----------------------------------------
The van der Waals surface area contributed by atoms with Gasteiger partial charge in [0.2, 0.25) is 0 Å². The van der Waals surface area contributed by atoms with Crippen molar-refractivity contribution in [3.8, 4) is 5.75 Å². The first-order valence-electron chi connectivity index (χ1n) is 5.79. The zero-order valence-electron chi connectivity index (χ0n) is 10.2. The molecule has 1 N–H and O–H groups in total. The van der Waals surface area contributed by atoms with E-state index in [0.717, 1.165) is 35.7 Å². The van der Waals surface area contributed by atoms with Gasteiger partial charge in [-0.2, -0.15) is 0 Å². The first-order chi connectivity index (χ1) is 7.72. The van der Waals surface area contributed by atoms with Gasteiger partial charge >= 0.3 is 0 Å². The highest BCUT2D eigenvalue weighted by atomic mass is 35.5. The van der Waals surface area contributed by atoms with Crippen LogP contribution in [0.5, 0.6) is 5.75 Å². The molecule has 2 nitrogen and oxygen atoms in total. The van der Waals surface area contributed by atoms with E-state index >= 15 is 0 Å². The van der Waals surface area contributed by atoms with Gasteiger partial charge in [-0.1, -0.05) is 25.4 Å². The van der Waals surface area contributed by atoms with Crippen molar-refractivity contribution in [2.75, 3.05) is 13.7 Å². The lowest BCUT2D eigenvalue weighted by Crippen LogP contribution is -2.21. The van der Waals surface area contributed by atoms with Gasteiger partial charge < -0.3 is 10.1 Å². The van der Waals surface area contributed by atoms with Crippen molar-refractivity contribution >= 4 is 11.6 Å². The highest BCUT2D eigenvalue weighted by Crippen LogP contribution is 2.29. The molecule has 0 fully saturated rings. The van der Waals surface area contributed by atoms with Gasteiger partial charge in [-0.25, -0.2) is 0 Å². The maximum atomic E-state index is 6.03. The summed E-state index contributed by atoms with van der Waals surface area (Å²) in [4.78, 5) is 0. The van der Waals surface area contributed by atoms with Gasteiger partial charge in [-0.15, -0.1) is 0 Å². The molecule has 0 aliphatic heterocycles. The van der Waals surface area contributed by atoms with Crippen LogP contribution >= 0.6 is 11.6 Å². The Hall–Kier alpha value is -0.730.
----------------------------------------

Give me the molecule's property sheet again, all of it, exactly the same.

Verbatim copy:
The van der Waals surface area contributed by atoms with Gasteiger partial charge in [0.2, 0.25) is 0 Å². The van der Waals surface area contributed by atoms with Crippen molar-refractivity contribution in [3.8, 4) is 5.75 Å². The first-order valence-electron chi connectivity index (χ1n) is 5.79. The zero-order valence-electron chi connectivity index (χ0n) is 10.2. The molecule has 1 N–H and O–H groups in total. The van der Waals surface area contributed by atoms with E-state index in [0.717, 1.165) is 35.7 Å². The van der Waals surface area contributed by atoms with Gasteiger partial charge in [-0.2, -0.15) is 0 Å². The first-order chi connectivity index (χ1) is 7.72. The van der Waals surface area contributed by atoms with Gasteiger partial charge >= 0.3 is 0 Å². The highest BCUT2D eigenvalue weighted by atomic mass is 35.5. The van der Waals surface area contributed by atoms with Crippen LogP contribution in [0.5, 0.6) is 5.75 Å². The molecule has 2 nitrogen and oxygen atoms in total. The van der Waals surface area contributed by atoms with E-state index >= 15 is 0 Å². The van der Waals surface area contributed by atoms with Gasteiger partial charge in [-0.1, -0.05) is 25.4 Å². The van der Waals surface area contributed by atoms with Crippen molar-refractivity contribution in [2.75, 3.05) is 13.7 Å². The lowest BCUT2D eigenvalue weighted by Crippen LogP contribution is -2.21. The van der Waals surface area contributed by atoms with Gasteiger partial charge < -0.3 is 10.1 Å². The van der Waals surface area contributed by atoms with Crippen molar-refractivity contribution >= 4 is 11.6 Å². The highest BCUT2D eigenvalue weighted by Crippen LogP contribution is 2.29. The molecule has 0 fully saturated rings. The van der Waals surface area contributed by atoms with Gasteiger partial charge in [-0.25, -0.2) is 0 Å². The maximum atomic E-state index is 6.03. The summed E-state index contributed by atoms with van der Waals surface area (Å²) in [4.78, 5) is 0. The van der Waals surface area contributed by atoms with Gasteiger partial charge in [-0.15, -0.1) is 0 Å². The molecule has 0 aliphatic heterocycles. The van der Waals surface area contributed by atoms with Crippen LogP contribution >= 0.6 is 11.6 Å². The Hall–Kier alpha value is -0.730.